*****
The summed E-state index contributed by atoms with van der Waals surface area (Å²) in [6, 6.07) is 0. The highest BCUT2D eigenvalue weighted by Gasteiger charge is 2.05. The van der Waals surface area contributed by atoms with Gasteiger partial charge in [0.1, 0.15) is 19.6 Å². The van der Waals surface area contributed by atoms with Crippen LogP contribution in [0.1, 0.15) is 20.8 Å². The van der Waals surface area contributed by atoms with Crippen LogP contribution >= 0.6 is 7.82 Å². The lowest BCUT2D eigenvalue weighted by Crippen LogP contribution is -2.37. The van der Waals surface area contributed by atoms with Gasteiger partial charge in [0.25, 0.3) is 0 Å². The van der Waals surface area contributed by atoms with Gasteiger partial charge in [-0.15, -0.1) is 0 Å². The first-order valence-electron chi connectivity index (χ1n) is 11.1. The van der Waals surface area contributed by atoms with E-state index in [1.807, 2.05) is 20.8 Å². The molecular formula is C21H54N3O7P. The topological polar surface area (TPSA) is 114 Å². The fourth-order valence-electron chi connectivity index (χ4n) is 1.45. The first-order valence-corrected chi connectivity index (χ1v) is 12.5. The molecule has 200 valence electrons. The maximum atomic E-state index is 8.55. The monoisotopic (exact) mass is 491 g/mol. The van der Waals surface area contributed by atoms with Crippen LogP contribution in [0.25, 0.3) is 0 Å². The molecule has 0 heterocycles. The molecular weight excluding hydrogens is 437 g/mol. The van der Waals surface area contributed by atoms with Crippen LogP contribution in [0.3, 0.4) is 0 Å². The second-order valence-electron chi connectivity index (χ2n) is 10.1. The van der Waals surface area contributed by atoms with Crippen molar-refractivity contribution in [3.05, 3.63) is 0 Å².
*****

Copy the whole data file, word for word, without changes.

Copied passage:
The summed E-state index contributed by atoms with van der Waals surface area (Å²) in [6, 6.07) is 0. The highest BCUT2D eigenvalue weighted by Gasteiger charge is 2.05. The van der Waals surface area contributed by atoms with Gasteiger partial charge in [0.1, 0.15) is 19.6 Å². The van der Waals surface area contributed by atoms with Crippen LogP contribution in [0.1, 0.15) is 20.8 Å². The van der Waals surface area contributed by atoms with Crippen LogP contribution >= 0.6 is 7.82 Å². The lowest BCUT2D eigenvalue weighted by Crippen LogP contribution is -2.37. The van der Waals surface area contributed by atoms with Gasteiger partial charge in [0.25, 0.3) is 0 Å². The van der Waals surface area contributed by atoms with Gasteiger partial charge in [-0.15, -0.1) is 0 Å². The first-order valence-electron chi connectivity index (χ1n) is 11.1. The van der Waals surface area contributed by atoms with E-state index in [1.807, 2.05) is 20.8 Å². The molecular formula is C21H54N3O7P. The topological polar surface area (TPSA) is 114 Å². The fourth-order valence-electron chi connectivity index (χ4n) is 1.45. The first-order valence-corrected chi connectivity index (χ1v) is 12.5. The molecule has 200 valence electrons. The maximum atomic E-state index is 8.55. The monoisotopic (exact) mass is 491 g/mol. The van der Waals surface area contributed by atoms with Crippen LogP contribution in [0.25, 0.3) is 0 Å². The molecule has 0 heterocycles. The molecular weight excluding hydrogens is 437 g/mol. The van der Waals surface area contributed by atoms with Crippen LogP contribution in [0.3, 0.4) is 0 Å². The second-order valence-electron chi connectivity index (χ2n) is 10.1. The van der Waals surface area contributed by atoms with Crippen molar-refractivity contribution in [3.05, 3.63) is 0 Å².